The tech allows for the separation of bioparticles down to a size of 20nm diameter which means that particles such as DNA, exosomes and viruses can be separated for analysis.
This means that diseases can be detected before any outward signs are visible and means that patients have a far better chance of recovery thanks to early treatment.
The company notes that it's developing this technology in conjunction with the Icahn School of Medicine in New York, and the first step in trialling will be to test it detecting prostate cancer in the US.
The lab-on-a-chip can analyse liquid biopsies from patients and is capable of detecting exosomes with cancer-specific biomarkers. Exosomes, by the way, are vesicles – a small structure within a cell – which are present in bodily fluids such as saliva and urine, and they're being seen as increasingly important in the diagnosis of malignant tumours.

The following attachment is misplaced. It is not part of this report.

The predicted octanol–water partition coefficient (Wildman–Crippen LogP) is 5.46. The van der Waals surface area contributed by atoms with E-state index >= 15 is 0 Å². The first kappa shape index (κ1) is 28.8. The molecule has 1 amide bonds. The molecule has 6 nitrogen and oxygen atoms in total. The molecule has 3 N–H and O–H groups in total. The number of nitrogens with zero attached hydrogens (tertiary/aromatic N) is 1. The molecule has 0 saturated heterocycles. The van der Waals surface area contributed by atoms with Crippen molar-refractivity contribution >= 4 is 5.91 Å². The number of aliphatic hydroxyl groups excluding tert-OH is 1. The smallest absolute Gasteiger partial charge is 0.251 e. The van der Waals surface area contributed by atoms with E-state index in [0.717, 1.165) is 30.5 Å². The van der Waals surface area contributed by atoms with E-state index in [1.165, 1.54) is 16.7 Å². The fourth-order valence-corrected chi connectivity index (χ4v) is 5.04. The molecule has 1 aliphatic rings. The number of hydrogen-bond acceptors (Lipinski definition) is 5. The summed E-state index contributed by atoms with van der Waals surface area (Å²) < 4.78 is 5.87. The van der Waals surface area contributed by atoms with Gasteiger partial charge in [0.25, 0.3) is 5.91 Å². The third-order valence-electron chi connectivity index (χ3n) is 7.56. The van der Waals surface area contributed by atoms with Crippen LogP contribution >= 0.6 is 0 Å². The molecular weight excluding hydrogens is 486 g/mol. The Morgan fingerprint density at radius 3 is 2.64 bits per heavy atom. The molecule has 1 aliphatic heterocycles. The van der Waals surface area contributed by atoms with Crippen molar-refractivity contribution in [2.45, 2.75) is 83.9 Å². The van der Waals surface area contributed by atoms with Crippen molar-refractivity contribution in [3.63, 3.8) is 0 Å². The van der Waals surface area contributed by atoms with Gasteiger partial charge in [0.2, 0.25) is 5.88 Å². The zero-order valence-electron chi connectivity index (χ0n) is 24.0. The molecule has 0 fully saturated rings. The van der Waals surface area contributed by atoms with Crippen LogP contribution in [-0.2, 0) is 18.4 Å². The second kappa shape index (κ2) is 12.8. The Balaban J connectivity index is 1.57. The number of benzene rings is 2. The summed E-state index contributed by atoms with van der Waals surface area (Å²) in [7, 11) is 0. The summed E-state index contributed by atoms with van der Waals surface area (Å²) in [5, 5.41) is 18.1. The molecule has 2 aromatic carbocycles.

The big idea is to reach a situation where a simple home diagnostic chip could allow people to regularly monitor their health via urine samples.
Gustavo Stolovitzky, Program Director of Translational Systems Biology and Nanobiotechnology at IBM Research, commented: "The ability to sort and enrich biomarkers at the nanoscale in chip-based technologies opens the door to understanding diseases such as cancer as well as viruses like the flu or Zika. Our lab-on-a-chip device could offer a simple, noninvasive and affordable option to potentially detect and monitor a disease even at its earliest stages, long before physical symptoms manifest."